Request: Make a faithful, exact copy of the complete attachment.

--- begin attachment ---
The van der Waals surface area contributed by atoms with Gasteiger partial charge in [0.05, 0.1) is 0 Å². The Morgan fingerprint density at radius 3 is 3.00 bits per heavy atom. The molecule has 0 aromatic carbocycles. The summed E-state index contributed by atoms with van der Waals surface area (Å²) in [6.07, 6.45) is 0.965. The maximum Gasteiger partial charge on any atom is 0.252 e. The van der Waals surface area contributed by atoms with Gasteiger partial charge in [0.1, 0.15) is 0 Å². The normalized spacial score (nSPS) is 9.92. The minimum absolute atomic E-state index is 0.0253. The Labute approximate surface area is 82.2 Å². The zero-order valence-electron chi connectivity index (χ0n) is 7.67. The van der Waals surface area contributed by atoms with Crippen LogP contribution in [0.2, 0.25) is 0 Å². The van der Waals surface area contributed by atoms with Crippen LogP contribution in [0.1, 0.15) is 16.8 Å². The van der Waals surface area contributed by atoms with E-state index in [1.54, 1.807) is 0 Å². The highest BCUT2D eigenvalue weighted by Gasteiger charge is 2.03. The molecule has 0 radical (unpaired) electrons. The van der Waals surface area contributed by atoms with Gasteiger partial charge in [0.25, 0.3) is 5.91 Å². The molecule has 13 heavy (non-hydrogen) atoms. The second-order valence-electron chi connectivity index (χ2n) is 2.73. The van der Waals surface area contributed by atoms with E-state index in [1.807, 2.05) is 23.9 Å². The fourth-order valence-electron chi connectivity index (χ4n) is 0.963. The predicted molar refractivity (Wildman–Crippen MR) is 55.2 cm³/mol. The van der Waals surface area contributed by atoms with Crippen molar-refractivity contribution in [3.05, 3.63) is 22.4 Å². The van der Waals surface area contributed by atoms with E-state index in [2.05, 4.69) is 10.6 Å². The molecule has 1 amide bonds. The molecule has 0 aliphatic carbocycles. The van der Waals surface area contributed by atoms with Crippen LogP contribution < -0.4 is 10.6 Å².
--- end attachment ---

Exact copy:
The van der Waals surface area contributed by atoms with Gasteiger partial charge in [0.05, 0.1) is 0 Å². The Morgan fingerprint density at radius 3 is 3.00 bits per heavy atom. The molecule has 0 aromatic carbocycles. The summed E-state index contributed by atoms with van der Waals surface area (Å²) in [6.07, 6.45) is 0.965. The maximum Gasteiger partial charge on any atom is 0.252 e. The van der Waals surface area contributed by atoms with Gasteiger partial charge in [0.1, 0.15) is 0 Å². The normalized spacial score (nSPS) is 9.92. The minimum absolute atomic E-state index is 0.0253. The Labute approximate surface area is 82.2 Å². The zero-order valence-electron chi connectivity index (χ0n) is 7.67. The van der Waals surface area contributed by atoms with Crippen LogP contribution in [0.2, 0.25) is 0 Å². The van der Waals surface area contributed by atoms with Crippen LogP contribution in [0.1, 0.15) is 16.8 Å². The van der Waals surface area contributed by atoms with E-state index in [1.54, 1.807) is 0 Å². The highest BCUT2D eigenvalue weighted by Gasteiger charge is 2.03. The molecule has 0 radical (unpaired) electrons. The van der Waals surface area contributed by atoms with Gasteiger partial charge in [0.25, 0.3) is 5.91 Å². The molecule has 13 heavy (non-hydrogen) atoms. The second-order valence-electron chi connectivity index (χ2n) is 2.73. The van der Waals surface area contributed by atoms with E-state index in [1.807, 2.05) is 23.9 Å². The fourth-order valence-electron chi connectivity index (χ4n) is 0.963. The predicted molar refractivity (Wildman–Crippen MR) is 55.2 cm³/mol. The van der Waals surface area contributed by atoms with Crippen molar-refractivity contribution in [3.05, 3.63) is 22.4 Å². The van der Waals surface area contributed by atoms with E-state index in [2.05, 4.69) is 10.6 Å². The molecule has 1 amide bonds. The molecule has 0 aliphatic carbocycles. The van der Waals surface area contributed by atoms with Crippen LogP contribution < -0.4 is 10.6 Å².